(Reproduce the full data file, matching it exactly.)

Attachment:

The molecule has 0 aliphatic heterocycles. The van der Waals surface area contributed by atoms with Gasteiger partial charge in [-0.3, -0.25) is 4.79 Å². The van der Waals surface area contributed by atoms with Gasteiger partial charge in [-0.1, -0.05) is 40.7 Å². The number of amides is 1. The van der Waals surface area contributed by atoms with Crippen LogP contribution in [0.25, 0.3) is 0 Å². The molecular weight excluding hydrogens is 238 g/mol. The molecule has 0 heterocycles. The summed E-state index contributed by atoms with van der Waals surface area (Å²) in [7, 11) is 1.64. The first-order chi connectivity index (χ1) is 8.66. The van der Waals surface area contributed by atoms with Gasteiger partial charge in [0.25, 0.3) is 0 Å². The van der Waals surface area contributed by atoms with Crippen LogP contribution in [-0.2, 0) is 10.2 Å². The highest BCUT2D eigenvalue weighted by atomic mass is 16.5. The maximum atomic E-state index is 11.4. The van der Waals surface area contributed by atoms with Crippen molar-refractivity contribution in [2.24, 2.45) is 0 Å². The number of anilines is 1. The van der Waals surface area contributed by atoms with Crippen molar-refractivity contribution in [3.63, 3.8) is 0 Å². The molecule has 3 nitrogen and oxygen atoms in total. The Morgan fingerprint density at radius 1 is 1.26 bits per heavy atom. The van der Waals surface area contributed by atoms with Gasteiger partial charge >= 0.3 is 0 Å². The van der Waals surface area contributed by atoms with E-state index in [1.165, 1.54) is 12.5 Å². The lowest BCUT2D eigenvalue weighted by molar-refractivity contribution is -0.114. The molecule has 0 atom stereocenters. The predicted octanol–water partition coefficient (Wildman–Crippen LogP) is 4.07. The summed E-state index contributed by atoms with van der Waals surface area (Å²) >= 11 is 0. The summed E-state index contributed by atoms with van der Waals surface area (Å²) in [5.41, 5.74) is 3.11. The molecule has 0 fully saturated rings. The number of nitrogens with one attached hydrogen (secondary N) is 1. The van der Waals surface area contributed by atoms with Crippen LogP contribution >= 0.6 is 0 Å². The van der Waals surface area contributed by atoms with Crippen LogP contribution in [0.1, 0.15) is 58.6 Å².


The molecule has 0 aliphatic heterocycles. The van der Waals surface area contributed by atoms with Gasteiger partial charge in [-0.3, -0.25) is 4.79 Å². The van der Waals surface area contributed by atoms with Gasteiger partial charge in [-0.1, -0.05) is 40.7 Å². The number of amides is 1. The van der Waals surface area contributed by atoms with Crippen LogP contribution in [0.25, 0.3) is 0 Å². The molecular weight excluding hydrogens is 238 g/mol. The molecule has 0 heterocycles. The summed E-state index contributed by atoms with van der Waals surface area (Å²) in [7, 11) is 1.64. The first-order chi connectivity index (χ1) is 8.66. The van der Waals surface area contributed by atoms with Gasteiger partial charge in [0.25, 0.3) is 0 Å². The van der Waals surface area contributed by atoms with Crippen LogP contribution in [-0.2, 0) is 10.2 Å². The highest BCUT2D eigenvalue weighted by atomic mass is 16.5. The maximum atomic E-state index is 11.4. The van der Waals surface area contributed by atoms with Crippen molar-refractivity contribution in [2.24, 2.45) is 0 Å². The number of anilines is 1. The van der Waals surface area contributed by atoms with Crippen molar-refractivity contribution in [3.63, 3.8) is 0 Å². The molecule has 3 nitrogen and oxygen atoms in total. The Morgan fingerprint density at radius 1 is 1.26 bits per heavy atom. The van der Waals surface area contributed by atoms with Gasteiger partial charge >= 0.3 is 0 Å². The van der Waals surface area contributed by atoms with E-state index in [1.165, 1.54) is 12.5 Å². The lowest BCUT2D eigenvalue weighted by molar-refractivity contribution is -0.114. The molecule has 0 atom stereocenters. The predicted octanol–water partition coefficient (Wildman–Crippen LogP) is 4.07. The summed E-state index contributed by atoms with van der Waals surface area (Å²) >= 11 is 0. The summed E-state index contributed by atoms with van der Waals surface area (Å²) in [5.41, 5.74) is 3.11. The molecule has 0 fully saturated rings. The number of nitrogens with one attached hydrogen (secondary N) is 1. The van der Waals surface area contributed by atoms with Crippen LogP contribution >= 0.6 is 0 Å². The van der Waals surface area contributed by atoms with Crippen LogP contribution in [0.1, 0.15) is 58.6 Å².